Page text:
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Bundling Local Knowledge: Reginald Daly’s Geological Survey through the Mountains of the Southernmost Canadian Cordillera

Fri, March 16, 10:30am to 12:00pm, Riverside Convention Center, MR 10

Abstract

From 1901 to 1906, the Canadian-raised and United States-trained geologist Reginald Daly surveyed the rocks just north of the Forty-Ninth Parallel with the International Boundary Commission. Daly’s scientific survey was on a grand scale, and he was empowered to order the geological world he observed by an expansive state hungry for industrial resources. But his fieldwork was also quite individual—and for all its speed and breadth, it took place on a necessarily local scale, as Daly applied his techniques over and over again, working east through the mountains from the Strait of Georgia to the Rocky Mountain foothills, mapping thousands of square kilometres of geology.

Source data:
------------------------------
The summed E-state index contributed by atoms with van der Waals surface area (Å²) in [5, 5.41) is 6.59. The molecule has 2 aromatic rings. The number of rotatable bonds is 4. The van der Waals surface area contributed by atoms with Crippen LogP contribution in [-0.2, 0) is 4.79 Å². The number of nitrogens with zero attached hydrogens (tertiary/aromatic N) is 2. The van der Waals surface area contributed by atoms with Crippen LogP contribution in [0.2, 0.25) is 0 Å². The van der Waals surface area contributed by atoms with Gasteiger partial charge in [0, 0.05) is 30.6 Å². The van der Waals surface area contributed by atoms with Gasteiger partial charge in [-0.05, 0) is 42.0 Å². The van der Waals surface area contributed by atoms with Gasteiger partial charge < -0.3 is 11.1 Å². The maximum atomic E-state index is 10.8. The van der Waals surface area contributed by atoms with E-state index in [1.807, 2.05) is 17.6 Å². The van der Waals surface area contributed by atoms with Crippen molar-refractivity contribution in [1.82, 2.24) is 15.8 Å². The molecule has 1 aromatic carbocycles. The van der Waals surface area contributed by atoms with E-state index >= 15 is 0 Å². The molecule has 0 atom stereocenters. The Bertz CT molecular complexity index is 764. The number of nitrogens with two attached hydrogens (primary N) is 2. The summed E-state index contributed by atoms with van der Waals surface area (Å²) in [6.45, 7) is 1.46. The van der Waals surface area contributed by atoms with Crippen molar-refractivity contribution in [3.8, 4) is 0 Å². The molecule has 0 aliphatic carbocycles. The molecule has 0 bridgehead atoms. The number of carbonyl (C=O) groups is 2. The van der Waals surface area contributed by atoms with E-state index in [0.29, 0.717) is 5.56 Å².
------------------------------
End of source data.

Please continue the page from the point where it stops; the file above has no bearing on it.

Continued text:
This paper is concerned with the local dimensions of scientific knowledge, which are well represented by the connection of Daly’s scientific findings to the specific places of his work. Though geologists have long theorized on grand scales, and though Daly was noted for his willingness to hypothesize and to imagine, his fieldwork was not intended to produce the sort of universal, placeless knowledge expected from laboratory science. Moving through the land, trying to make sense of vast structures whose form he had to infer from their remains, Daly the geologist was crucially connected to the particular places in which he worked in ways that are quite familiar to environmental historians. The deep time of each place was incompletely represented by presences and absences in its rock record, and Daly sought to observe and interpret these with his accumulating geological knowledge. At a larger scale, too, there was deep political and industrial interest in what economic resources Daly found, and where. I use published reports and archival documents produced from Daly’s fieldwork to study these aspects of the local and particular creation of scientific knowledge under the influence of multiple scales of interest and power.

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